Wednesday, November 21, 2007

Large Study Shows Effect of Beverages on Weight Gain, Obesity Crisis

The holidays are here, and with them, the usual mix of sparkling fruit beverages, eggnog, beer and wine. We all know the effects of eating that huge Thanksgiving meal, but a new study published by the University of North Carolina shows that it is not just sugary sodas that are adding to the obesity crisis – it’s fruit drinks, alcohol and a combination of other high-calorie beverages.

Over the past 37 years, the number of calories adults get through beverages has nearly doubled, according to this study published in the November issue of Obesity Research. The study used nationally representative data to quantify both trends and patterns in beverage consumption among 46,576 American adults aged 19 and older. Patterns and trends of all beverages adults consumed were examined between 1965 and 2002.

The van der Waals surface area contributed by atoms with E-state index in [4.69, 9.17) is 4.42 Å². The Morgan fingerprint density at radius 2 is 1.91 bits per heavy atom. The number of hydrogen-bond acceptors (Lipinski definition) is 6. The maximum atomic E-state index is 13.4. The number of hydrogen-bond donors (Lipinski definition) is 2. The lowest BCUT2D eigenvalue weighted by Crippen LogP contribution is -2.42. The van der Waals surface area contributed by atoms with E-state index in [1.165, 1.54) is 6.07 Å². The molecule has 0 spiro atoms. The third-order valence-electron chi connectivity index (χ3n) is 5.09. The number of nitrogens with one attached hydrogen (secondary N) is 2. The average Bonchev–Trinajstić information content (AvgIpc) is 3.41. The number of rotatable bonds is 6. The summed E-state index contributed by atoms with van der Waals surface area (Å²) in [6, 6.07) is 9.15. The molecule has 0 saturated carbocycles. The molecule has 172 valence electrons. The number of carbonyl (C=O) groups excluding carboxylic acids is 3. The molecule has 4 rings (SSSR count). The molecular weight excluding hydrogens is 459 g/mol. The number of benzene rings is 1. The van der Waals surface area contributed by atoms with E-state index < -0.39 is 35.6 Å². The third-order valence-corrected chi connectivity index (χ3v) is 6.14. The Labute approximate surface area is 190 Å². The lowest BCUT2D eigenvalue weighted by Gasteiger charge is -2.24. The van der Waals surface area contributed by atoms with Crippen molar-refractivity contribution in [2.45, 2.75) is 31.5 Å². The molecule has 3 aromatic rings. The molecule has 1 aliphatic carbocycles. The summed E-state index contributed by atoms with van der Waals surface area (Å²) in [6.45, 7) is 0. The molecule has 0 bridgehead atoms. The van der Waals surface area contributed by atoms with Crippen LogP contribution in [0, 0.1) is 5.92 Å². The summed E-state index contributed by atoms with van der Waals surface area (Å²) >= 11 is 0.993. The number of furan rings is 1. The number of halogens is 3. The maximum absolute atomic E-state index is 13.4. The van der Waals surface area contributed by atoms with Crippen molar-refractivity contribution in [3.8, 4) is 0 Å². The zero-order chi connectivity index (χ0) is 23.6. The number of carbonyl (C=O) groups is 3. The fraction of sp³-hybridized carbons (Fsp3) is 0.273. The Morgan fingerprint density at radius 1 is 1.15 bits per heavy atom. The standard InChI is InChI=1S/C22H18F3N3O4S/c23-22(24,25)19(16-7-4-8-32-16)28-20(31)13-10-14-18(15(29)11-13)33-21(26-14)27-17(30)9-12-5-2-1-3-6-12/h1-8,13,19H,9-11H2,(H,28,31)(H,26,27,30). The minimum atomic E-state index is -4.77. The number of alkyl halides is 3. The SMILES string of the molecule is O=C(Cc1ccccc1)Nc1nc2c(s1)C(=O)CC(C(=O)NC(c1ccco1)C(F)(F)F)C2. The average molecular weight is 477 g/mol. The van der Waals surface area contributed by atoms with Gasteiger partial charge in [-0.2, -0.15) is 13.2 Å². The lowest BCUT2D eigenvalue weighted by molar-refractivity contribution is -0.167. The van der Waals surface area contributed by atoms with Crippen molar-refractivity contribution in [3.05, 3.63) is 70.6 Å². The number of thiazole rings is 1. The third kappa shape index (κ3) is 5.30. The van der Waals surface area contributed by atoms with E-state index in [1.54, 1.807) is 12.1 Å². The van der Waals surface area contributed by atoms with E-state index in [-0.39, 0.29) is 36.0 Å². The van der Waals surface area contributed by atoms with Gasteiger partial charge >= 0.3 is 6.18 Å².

Researchers found that over these 37 years the total daily intake of calories from beverages increased by 94 percent, providing an average 21 percent of daily energy intake among U.S. adults. That amounts to an additional 222 calories from all beverages daily.

Sadly, water intake was measured from 1989 to 2002, and during that time, the amount of water consumed stayed roughly the same. It was shown that the average adult consumed an additional 21 ounces per day of other beverages. This has considerable implications for numerous health outcomes, including obesity and diabetes as this is just adding several hundred calories daily to our overall caloric intake.

Because beverages do not fill you up regardless of beverage type – water, sodas, milk, orange juice or beer – those extra calories are not compensated for by a reduction in food intake. In short, beverages can make you fat. Drink water.


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